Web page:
When the going gets really weird, many Venezuelans, it seems, are turning to crypto bartering.
As hyperinflation in Venezuela continues to cause the economy, and indeed wider society, to crumble, its long suffering and now desperate citizens are turning not just to US dollars, euros, Columbian pesos, Brazilian real and, increasingly, Bitcoin, to just buy food and other daily necessities. They are also using somewhat bizarre crypto tokens as food bartering tools.
According to a study by the country’s opposition-controlled National Assembly, inflation in Venezuela reached an incomprehensible 1,300,000% at the end of last year. The national currency, the bolivar continues its death spin plummet. A Reuters article from February said that the black market rate for bolivars was 228,000 per dollar. In 2010 the official rate was 2.15 to the dollar.
Washington has now announced that it is has drafted plans to pump US dollars into the country through banks and smartphones if the regime of Nicolas Maduro fails. Maduro doesn’t exactly appreciate the US “interference” and now Russian troops are on Venezuelan soil. To say its a mess somehow misses the point.
For some, the answer is an odd cryptocurrency called the nano. Previously known as the raiblock, the nano has gained prominence by advertising itself a zero-fee way method of transferring value almost instantly.
The odd part is that, unlike most cryptocurrencies which are issued via sale offerings, “airdrop” distributions or by mining, these raiblocks were given to people for free if they could resolve “captchas”, the tests made of images or letters used in computing to determine whether a user is a human or bot. These captchas were hosted on so-called “faucets”, that was actually a website, where upon completion the user would be issued free tokens.
Weird? Apparently not for people that are living in the insanity that is today’s Venezuela.
“There were a lot of Venezuelans working to resolve captchas on these faucets to earn raiblocks, and that created a community of people who supported it,” Fabián Escalona, a member of that community in Venezuela, told Asia Times.
“Nowadays, there are cryptocurrencies that deduct you a small fee for transferring value, but nano can do it fast and without fees. It is important that if we are going to have a global currency, it has to be a fee-less and a near-instant one, and this is because there are certain regions in the world where 20 cents is a lot of money, people in those regions would need a fee-less cryptocurrency,” says Escalona.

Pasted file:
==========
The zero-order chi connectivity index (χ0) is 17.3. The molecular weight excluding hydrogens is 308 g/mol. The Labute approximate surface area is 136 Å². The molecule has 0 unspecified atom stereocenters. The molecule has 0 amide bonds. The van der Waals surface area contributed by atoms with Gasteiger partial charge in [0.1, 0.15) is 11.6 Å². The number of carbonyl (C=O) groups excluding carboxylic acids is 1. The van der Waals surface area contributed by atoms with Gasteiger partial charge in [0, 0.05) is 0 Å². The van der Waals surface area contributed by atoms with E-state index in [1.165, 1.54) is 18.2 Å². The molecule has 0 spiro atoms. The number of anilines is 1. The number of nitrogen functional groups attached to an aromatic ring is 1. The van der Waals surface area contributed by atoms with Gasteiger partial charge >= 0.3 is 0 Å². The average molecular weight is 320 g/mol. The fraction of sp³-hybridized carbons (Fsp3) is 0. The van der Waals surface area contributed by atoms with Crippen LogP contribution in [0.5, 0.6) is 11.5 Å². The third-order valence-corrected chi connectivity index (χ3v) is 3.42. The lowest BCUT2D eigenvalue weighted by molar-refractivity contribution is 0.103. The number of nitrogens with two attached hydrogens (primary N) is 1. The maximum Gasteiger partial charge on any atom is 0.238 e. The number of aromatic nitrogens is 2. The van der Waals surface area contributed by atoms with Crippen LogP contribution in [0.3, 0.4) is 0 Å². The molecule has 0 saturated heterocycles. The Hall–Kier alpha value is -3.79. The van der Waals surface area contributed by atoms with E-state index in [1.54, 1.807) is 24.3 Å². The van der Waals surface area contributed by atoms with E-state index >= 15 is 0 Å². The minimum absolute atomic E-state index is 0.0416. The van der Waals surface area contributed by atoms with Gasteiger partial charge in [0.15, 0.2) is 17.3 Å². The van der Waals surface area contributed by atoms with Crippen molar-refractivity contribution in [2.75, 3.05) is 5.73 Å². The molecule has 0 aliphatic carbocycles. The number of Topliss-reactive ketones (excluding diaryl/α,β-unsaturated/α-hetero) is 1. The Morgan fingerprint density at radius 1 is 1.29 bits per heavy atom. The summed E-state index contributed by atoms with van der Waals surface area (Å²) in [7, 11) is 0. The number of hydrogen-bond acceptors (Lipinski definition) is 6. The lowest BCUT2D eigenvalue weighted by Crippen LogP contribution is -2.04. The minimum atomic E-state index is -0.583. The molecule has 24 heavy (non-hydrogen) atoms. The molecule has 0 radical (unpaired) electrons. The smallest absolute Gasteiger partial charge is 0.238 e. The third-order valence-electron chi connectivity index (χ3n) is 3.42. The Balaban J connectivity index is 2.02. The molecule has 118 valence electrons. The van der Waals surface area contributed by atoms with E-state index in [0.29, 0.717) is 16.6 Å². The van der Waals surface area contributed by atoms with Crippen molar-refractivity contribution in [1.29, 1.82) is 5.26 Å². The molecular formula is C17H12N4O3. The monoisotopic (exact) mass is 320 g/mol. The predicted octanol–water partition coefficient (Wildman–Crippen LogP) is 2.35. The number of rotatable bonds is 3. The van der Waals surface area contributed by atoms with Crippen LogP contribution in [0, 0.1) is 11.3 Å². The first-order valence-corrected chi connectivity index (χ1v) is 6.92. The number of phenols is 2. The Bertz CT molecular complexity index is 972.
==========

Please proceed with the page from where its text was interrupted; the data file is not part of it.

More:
That community says it has now set up digital trading platforms – effectively bartering systems – for individuals, merchants and businesses, and this, in turn, has brought in outside help from the wider crypto world. Global nano users are now making donations to desperate Venezuelans. Last year, one Venezuelan wrote he had managed to trade 29 donated nanos for “102 kilograms of food, including cornmeal, meat, rice, sugar, beans, sauces and avocados.”
The minimum wage in Venezuela is 18,000 bolivars, according to Reuters. Using the government exchange rate, that’s six US dollars. According to the street rate – the only rate that counts – that’s less than 10 cents. To put things another way, last year pensioners in the country started receiving their state pension payments in the much-criticized petro, the government cryptocurrency based on the NEM blockchain.
Like Iran and Russia, Venezuela has turned to crypto to circumnavigate US economic sanctions that hamper their ability to export oil. Supposedly backed by the country’s oil reserves, the petro has roundly been described as actually “worthless“. It might still serve as some kind of trade mechanism but it seems less stable as a means to let the country’s elderly buy their rice.
So to get fed, increasing numbers are chasing those captchas instead. An online group started last year called Nano Chat Español is growing rapidly, says Escalona, and now has around 800 members, with the majority of them Venezuelans. “Nano can be used as a store of value to protect you from hyperinflation,” says Escalona. “It is an alternative to the national currency.”
What happens next is anybody’s guess.